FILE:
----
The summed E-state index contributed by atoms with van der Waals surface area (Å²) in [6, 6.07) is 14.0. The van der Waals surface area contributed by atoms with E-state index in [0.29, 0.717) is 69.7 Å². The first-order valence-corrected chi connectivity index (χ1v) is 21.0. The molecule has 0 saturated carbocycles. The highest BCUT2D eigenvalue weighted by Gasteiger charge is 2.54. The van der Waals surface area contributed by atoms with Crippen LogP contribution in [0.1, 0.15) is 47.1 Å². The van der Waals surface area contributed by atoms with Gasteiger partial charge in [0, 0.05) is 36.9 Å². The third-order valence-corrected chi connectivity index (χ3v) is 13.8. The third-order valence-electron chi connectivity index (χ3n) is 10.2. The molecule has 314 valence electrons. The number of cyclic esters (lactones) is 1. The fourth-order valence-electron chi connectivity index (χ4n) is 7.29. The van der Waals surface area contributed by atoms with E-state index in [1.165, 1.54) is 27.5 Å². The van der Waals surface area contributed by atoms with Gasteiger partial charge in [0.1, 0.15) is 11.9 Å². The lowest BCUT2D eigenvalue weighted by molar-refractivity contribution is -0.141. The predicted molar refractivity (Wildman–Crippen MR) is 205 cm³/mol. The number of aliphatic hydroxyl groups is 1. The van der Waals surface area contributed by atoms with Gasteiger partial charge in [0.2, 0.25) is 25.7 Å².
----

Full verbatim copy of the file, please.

The summed E-state index contributed by atoms with van der Waals surface area (Å²) in [6, 6.07) is 14.0. The van der Waals surface area contributed by atoms with E-state index in [0.29, 0.717) is 69.7 Å². The first-order valence-corrected chi connectivity index (χ1v) is 21.0. The molecule has 0 saturated carbocycles. The highest BCUT2D eigenvalue weighted by Gasteiger charge is 2.54. The van der Waals surface area contributed by atoms with Crippen LogP contribution in [0.1, 0.15) is 47.1 Å². The van der Waals surface area contributed by atoms with Gasteiger partial charge in [0, 0.05) is 36.9 Å². The third-order valence-corrected chi connectivity index (χ3v) is 13.8. The third-order valence-electron chi connectivity index (χ3n) is 10.2. The molecule has 314 valence electrons. The number of cyclic esters (lactones) is 1. The fourth-order valence-electron chi connectivity index (χ4n) is 7.29. The van der Waals surface area contributed by atoms with E-state index in [1.165, 1.54) is 27.5 Å². The van der Waals surface area contributed by atoms with Gasteiger partial charge in [0.1, 0.15) is 11.9 Å². The lowest BCUT2D eigenvalue weighted by molar-refractivity contribution is -0.141. The predicted molar refractivity (Wildman–Crippen MR) is 205 cm³/mol. The number of aliphatic hydroxyl groups is 1. The van der Waals surface area contributed by atoms with Gasteiger partial charge in [0.2, 0.25) is 25.7 Å².